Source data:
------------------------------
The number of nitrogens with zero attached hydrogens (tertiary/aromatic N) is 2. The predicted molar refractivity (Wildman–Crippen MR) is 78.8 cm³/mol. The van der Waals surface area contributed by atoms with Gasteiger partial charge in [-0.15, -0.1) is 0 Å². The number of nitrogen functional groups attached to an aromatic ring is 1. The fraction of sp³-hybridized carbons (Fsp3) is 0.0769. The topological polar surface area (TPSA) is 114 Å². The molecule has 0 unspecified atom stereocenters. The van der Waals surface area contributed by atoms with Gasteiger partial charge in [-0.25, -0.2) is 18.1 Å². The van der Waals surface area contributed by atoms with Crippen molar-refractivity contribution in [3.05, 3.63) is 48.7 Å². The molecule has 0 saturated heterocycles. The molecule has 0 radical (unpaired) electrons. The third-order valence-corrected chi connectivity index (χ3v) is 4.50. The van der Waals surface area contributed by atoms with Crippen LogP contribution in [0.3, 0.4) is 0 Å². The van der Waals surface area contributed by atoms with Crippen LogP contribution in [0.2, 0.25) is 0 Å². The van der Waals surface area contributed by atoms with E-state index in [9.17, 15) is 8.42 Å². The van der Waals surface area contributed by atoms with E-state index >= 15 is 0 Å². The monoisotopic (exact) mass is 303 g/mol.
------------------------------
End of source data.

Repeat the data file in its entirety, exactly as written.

The number of nitrogens with zero attached hydrogens (tertiary/aromatic N) is 2. The predicted molar refractivity (Wildman–Crippen MR) is 78.8 cm³/mol. The van der Waals surface area contributed by atoms with Gasteiger partial charge in [-0.15, -0.1) is 0 Å². The number of nitrogen functional groups attached to an aromatic ring is 1. The fraction of sp³-hybridized carbons (Fsp3) is 0.0769. The topological polar surface area (TPSA) is 114 Å². The molecule has 0 unspecified atom stereocenters. The van der Waals surface area contributed by atoms with Gasteiger partial charge in [-0.25, -0.2) is 18.1 Å². The van der Waals surface area contributed by atoms with Crippen molar-refractivity contribution in [3.05, 3.63) is 48.7 Å². The molecule has 0 saturated heterocycles. The molecule has 0 radical (unpaired) electrons. The third-order valence-corrected chi connectivity index (χ3v) is 4.50. The van der Waals surface area contributed by atoms with Crippen LogP contribution in [0.3, 0.4) is 0 Å². The van der Waals surface area contributed by atoms with Crippen LogP contribution in [0.2, 0.25) is 0 Å². The van der Waals surface area contributed by atoms with E-state index in [9.17, 15) is 8.42 Å². The van der Waals surface area contributed by atoms with E-state index >= 15 is 0 Å². The monoisotopic (exact) mass is 303 g/mol.